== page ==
Pali is the language of the Tipiṭaka, which is the sacred canon of Theravāda Buddhism and contains much of the Buddha’s speech. Closeley related to Sanskrit, both languages are used interchangeably between religions.
ōgha (ओघ).—m (S) Stream, current, flow. 2 A stream; a division of a river. Ex. gaṅgā sātā ōghānnī samu- drāsa miḷālī. 3 fig. A course, consecution, succession; a traditional account or usage: also a popular or extensive practice or fashion. 4 In music. Quick time: also the term indicating it, presto. ōgha yēṇēṃ g. of s. To descend in a stream or course, lit. fig. ōghā ōghā khālīṃ In the current of; during the going on (of one course or process)--doing, giving &c. Also ōghā ōghācā Of the current of &c. and ōghā ōghānēṃ With, in &c. ōghānta paḍaṇēṃ or ōghāsa yēṇēṃ To fall into the course of.Source: DDSA: The Aryabhusan school dictionary, Marathi-English
ōgha (ओघ).—m A stream, current, flow. Fig. A course, consecution, succession.
Marathi is an Indo-European language having over 70 million native speakers people in (predominantly) Maharashtra India. Marathi, like many other Indo-Aryan languages, evolved from early forms of Prakrit, which itself is a subset of Sanskrit, one of the most ancient languages of the world.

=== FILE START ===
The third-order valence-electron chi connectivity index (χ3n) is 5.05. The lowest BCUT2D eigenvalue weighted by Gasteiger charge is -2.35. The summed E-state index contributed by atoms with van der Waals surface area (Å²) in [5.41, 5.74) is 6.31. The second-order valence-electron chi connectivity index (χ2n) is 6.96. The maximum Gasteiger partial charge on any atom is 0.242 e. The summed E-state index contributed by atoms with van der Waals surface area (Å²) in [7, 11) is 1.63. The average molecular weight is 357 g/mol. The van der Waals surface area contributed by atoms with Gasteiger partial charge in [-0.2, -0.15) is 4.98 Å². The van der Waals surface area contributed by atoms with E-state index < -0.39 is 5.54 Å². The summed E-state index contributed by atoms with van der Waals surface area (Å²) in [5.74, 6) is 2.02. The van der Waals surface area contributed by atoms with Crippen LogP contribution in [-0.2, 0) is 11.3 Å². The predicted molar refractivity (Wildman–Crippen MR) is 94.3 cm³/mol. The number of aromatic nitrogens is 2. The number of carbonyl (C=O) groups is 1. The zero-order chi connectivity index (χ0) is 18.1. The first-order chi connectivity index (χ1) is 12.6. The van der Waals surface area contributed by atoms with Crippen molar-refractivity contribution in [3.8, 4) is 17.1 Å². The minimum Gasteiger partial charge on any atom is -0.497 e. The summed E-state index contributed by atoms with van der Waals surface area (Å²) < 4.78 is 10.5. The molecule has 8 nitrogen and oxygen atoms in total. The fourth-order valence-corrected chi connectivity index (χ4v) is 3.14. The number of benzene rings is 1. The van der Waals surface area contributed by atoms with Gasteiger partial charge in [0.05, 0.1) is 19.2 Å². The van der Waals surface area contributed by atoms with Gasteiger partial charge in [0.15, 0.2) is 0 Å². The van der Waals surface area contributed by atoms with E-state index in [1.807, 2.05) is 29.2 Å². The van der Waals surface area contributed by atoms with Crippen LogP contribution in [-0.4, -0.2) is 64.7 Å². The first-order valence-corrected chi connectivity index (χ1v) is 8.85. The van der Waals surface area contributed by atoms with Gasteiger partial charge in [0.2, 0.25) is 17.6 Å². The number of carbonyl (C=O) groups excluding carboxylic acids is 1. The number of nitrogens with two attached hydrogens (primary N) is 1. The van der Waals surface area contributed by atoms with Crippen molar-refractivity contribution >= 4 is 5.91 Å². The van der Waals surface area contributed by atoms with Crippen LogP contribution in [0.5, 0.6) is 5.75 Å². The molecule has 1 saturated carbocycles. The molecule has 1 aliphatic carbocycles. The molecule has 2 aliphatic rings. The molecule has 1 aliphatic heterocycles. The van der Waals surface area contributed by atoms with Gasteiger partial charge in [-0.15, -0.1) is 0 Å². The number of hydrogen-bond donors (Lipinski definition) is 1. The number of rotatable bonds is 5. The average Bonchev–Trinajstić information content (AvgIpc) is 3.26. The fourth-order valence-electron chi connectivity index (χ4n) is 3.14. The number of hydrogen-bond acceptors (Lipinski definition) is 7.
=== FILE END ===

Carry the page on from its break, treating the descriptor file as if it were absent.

Ogha (ओघ).—[uc-ghañ pṛṣo° gha]
1) A flood, stream, current; नायं शक्यस्त्वया बद्धुं महानोघस्तपोधन (nāyaṃ śakyastvayā baddhuṃ mahānoghastapodhana) Mahābhārata (Bombay) 3.135.37; पुनरोघेन हि युज्यते नदी (punaroghena hi yujyate nadī) Kumārasambhava 4.44; so रुधिर°, बाष्प° (rudhira°, bāṣpa°) &c.
2) An inundation.
3) A heap, quantity, mass, multitude; सन्ति चौघबलाः केचित् (santi caughabalāḥ kecit) Rām.5.43.23. दीपयन्नथ नभः किरणौघैः (dīpayannatha nabhaḥ kiraṇaughaiḥ) Kirātārjunīya 9.23. बाण°, अघ°, जन° (bāṇa°, agha°, jana°) &c.
4) The whole.
6) Quick time in music.
7) Tradition, traditional instruction.
8) A kind of dance.
9) One of the three वाद्यविधि (vādyavidhi)s, the other two being तत्त्व (tattva) and अनुगत (anugata) (cf. tattvaṃ bhavedanugatamoghaśceti nirūpitam | gītānugaṃ triprakāraṃ vādyaṃ tallakṣma kathyate || trividhaṃ gīte kāryaṃ vāditraṃ vaiṇameva vādyajaiḥ | tattvaṃ tathāpyanugatamogho vā naikakaraṇaṃ tu ||) तत्त्वौघानुगताश्च वाद्यविधयः सम्यक् त्रयो दर्शिताः (tattvaughānugatāśca vādyavidhayaḥ samyak trayo darśitāḥ) Nāg.1.14.